BA (Hons) Fine Art (Glasgow School of Art, UK), MA History of Art (University of Leeds, UK), PhD History of Art (University of Leeds, UK)
Amy Charlesworth gained her PhD in 2014 and joined the Open University in January 2015 having previously taught part-time at the University of Leeds, Loughborough University and working as a curator with the University of Bradford. Amy has also worked for Pavilion, the Association of Art Historians, the Henry Moore Institute and the Arts Council Collection.
Amy's main research focus is on photography and moving-image work in the second half of the twentieth century. As such she is interested in the historical (1920s/30; 1970s) and contemporary debates around political modernism and critical realism. More broadly her research is concerned with the intersection between social and political theory and aesthetic form (specifically video). Due to her focus on the historical and theoretical relationship between documentary and film/video essayism Amy is also interested in biopolitics as an analytical category which works to 'track' and govern subjectivities. She is interested in how this relates to the history of the camera in its role as both a violent and subversive tool. Amy is currently working on questions of translation, post-colonialism and the audio-visual essay with a specific focus on Chantal Akerman's documentary works from the late 1990s/early 2000s.
Amy has presented her research at the annual Historical Materialism conference; the annual Association of Art Historians conference; Royal College of Art, London; and the Centre for Contemporary Art, Glasgow. Amy's research has also involved her curating a number of exhibitions, commissioning new work, screenings and public events.
A Charlesworth, 'Absence and Saturation in Chantal Akerman's De l'autre côté (From the Other Side)' The Oxford Art Journal, 40/2, Spring 2017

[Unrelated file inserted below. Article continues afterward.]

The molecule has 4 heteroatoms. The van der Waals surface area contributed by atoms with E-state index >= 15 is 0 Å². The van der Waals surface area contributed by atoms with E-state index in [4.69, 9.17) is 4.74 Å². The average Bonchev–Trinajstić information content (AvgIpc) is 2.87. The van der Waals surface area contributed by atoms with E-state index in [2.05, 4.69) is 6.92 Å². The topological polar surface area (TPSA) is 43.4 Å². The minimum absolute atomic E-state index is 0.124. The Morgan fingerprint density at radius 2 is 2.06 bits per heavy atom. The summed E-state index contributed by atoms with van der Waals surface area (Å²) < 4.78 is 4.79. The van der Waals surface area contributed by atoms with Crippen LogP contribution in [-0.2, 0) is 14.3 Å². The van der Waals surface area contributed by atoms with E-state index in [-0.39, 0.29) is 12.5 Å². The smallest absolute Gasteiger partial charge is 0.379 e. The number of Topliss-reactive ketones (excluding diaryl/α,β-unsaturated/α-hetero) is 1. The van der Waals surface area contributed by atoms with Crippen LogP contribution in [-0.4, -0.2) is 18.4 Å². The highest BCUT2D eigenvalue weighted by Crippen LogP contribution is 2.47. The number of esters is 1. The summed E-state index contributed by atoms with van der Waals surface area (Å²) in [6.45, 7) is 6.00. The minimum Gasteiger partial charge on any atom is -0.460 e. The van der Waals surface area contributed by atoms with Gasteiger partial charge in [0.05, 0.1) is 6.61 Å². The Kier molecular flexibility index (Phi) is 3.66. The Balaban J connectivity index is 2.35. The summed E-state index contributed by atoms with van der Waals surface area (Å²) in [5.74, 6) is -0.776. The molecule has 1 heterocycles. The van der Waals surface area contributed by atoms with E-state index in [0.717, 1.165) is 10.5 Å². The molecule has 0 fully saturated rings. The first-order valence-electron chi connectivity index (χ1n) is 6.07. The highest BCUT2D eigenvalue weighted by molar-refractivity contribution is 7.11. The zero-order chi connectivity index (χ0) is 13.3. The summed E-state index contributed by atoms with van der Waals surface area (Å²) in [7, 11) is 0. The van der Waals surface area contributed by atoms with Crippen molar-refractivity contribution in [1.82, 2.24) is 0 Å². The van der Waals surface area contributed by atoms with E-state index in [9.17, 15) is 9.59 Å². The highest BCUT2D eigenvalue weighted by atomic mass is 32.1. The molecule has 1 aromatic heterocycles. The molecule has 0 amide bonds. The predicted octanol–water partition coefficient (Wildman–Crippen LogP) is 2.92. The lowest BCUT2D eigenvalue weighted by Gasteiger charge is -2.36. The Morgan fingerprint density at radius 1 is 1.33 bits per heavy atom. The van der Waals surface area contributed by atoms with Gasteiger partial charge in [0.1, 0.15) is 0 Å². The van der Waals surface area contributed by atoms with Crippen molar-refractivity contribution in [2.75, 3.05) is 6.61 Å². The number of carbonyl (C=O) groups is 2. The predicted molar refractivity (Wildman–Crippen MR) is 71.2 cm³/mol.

A Charlesworth, 'The 1970s and Today' (review essay), The Oxford Art Journal, Volume 39, Number 1, 2016
A Charlesworth, 'Caught between the factory and the home: re-visiting feminist ‘documentary’ aesthetics under globalized capital', Third Text Volume 29, Issue 1-2, 2015
A Charlesworth, 'Navigating spheres, shifts in emphasis: the documentary, the video essay and the social', Art & the Public Sphere, 3 (1), 2014, pp. 31-44
A Charlesworth, ‘”Warte Mal!” Construction and Consumption of Female Subjectivity after the Velvet Revolution’, Studia Politica: Romanian Political Science Review, Special Issue ‘Art and Politics’ Vol. X1, no. 4, December, pp. 621-631
Writing and curatorial work
'Once more, or always? some reflections on women and work in film and video of the 1970s and 1980s', SITUATIONS, Fotomuseum, Winterhur, 2016
'Voice in Ursula Biemann's Performing the Border', Dissect journal, Issue 3, Autumn 2016
'On Reporting, the Documentary and the Aesthetic in Ursula Biemann and Angela Sanders’ Europlex’, Ibrazz: contemporary visual culture in North Africa and the Middle East, 2013
'Material Things: Paul Coldwell, Sculptures and Prints', exhibition catalogue, Gallery II, University of Bradford and Arts Council England, 2015, ISBN: 978-0-9931769-0-6